Jeremiah 29:11 states, “For I know the plans I have for you, declares the Lord, plans for welfare and not for evil, to give you a future and a hope”. Verses of promise. Given to the children of Israel but they still seem to resonate with us. They paint the picture of the God that we all love and desire. We picture him as a heavenly father that wants good for us. That has a plan for our lives that does not include evil but prosperity and a bright future. We also understand our role. It is stated for us in the next verses, “Then you will call upon me and come and pray to me, and I will hear you. You will seek me and find me, when you seek me with all your heart.” Words of hope and promise. If we will repent and seek the Lord then all will be well. We understand that we must do so with all of our hearts or this formula will not work. That caveat seems to help us make sense of the times when we truly believe we are seeking the Lord and yet we do not receive the prosperity that we were hoping for.
The key, though, to truly understanding the greatness of God’s promises is found in the context of the verses. God is speaking these words to the children of Judah as they were being forced into Babylon. Listen to verse 10, “For thus says the Lord, ‘When seventy years are completed for Babylon, I will visit you, and will fulfill to you my promise and bring you back to this place.” It is here that you begin to understand the greatness of the promises of God. He made a covenant with Israel. If they obeyed, then he would bless them. If they disobeyed, then he would discipline them. God is keeping his promise by sending them into Babylon. They have disobeyed. They have failed to keep the Sabbath years. So for seventy years, they will be scattered and in captivity. They will be servants in another land. What will happen at the end of seventy years? Our first answer is what we believe to be the obvious answer...the people will repent and seek the Lord once again. God, we believe, in his omniscience knows that this will happen at seventy years and so he shares that with them. But do not miss a few phrases. Notice that God says that at the end of seventy years, “I will visit you”. God will come to Israel and do what? He will come and fulfill his promise of blessings for obedience. Notice the first word of verse 11. I will visit (verse 10) “FOR I know the plans I have for you”. I will come, not because of your repentance but because I know that I have made plans to prosper you. I remember my promise. Look at the first word of verse 12, “Then”. It is after God comes and visits, because of his great plans and promise, “then” they will call upon him and repent. God visits, moves their heart, brings repentance, they repent, and then they are able to receive his promise of prosperity. It is all a work of God. He knows that it will be seventy years because it is then that he will visit. It is then that he will change their hearts so that they will repent. He does not dictate that they repent but he does a work in their heart that brings a spirit of repentance that the people respond with.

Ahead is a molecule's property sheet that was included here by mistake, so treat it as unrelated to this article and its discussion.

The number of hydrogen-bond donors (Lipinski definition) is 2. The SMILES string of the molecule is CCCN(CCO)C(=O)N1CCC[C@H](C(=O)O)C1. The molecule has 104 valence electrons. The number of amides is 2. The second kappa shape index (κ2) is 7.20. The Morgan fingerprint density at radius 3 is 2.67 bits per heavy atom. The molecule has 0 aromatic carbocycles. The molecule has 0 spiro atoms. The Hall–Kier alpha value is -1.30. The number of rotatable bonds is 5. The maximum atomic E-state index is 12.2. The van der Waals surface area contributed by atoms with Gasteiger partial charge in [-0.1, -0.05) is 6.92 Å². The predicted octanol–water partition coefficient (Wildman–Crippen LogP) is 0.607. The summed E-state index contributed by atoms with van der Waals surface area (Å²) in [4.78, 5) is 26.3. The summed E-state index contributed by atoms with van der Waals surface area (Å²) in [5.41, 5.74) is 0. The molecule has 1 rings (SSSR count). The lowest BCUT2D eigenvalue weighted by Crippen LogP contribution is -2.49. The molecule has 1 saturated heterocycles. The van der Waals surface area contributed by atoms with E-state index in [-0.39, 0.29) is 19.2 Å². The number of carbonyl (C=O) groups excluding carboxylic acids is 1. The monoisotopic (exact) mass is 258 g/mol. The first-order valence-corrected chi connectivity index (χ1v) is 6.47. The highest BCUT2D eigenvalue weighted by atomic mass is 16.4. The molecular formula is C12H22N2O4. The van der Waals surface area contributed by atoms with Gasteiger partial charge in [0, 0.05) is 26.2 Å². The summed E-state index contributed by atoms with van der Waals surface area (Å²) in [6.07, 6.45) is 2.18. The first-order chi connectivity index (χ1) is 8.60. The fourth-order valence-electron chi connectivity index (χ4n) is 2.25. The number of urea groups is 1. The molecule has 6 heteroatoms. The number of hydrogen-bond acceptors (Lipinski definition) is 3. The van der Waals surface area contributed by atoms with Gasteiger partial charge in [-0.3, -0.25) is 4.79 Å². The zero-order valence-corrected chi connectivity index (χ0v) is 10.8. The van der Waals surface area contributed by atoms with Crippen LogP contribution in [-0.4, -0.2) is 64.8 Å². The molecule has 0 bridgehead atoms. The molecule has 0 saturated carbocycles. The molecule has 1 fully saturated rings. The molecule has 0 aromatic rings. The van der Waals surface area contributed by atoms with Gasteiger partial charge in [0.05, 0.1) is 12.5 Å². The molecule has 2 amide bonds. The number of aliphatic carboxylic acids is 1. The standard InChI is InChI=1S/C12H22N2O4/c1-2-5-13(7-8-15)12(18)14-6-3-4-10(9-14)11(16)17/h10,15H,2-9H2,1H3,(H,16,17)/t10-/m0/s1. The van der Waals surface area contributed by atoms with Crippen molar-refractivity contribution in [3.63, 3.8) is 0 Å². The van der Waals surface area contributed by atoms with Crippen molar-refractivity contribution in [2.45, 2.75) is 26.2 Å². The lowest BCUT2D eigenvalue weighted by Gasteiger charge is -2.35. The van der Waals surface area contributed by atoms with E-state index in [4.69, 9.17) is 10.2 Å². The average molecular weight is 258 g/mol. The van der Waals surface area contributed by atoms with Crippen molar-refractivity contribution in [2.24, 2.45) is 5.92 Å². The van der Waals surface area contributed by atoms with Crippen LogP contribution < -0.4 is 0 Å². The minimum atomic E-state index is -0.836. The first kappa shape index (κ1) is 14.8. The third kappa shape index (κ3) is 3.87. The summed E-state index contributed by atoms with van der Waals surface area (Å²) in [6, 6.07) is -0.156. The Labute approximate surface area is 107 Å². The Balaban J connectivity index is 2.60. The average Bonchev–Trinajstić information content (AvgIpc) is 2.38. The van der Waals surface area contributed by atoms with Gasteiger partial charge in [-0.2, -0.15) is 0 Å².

God is a good father. He does love to prosper us, to bring us blessing, and to give us a bright future. We do need to repent and follow him with our whole lives. But never miss that even that repentance is first a work that he does in our hearts. Don’t miss that even the seventy years was part of his promise and were a measured discipline from a loving father. Do not miss that the promises made to us are even greater than these promises made to Israel. They received forgiveness and grace based on looking forward to the Messiah. We have received all good things based on the finished work of Jesus on the cross. Our promises are made secure because the work was finished on the cross.
Our present crisis of isolation and disease is also measured by our loving father. Lord willing, it will not be for seventy years but it will also not be one day shorter or longer than God has planned. This plan of God, like all plans, is designed to bring him glory by conforming his children to the image of his son and bringing his enemies to their knees. God, in his great wisdom and power, will use even this time to prosper us and to bless us. It is not the path that we would choose but it is the path that is part of his great plan. We walk one step at a time knowing that in his time he will bring this to an end. May we be reminded today of his goodness, his great promises, and his complete sovereignty. May this bring us hope.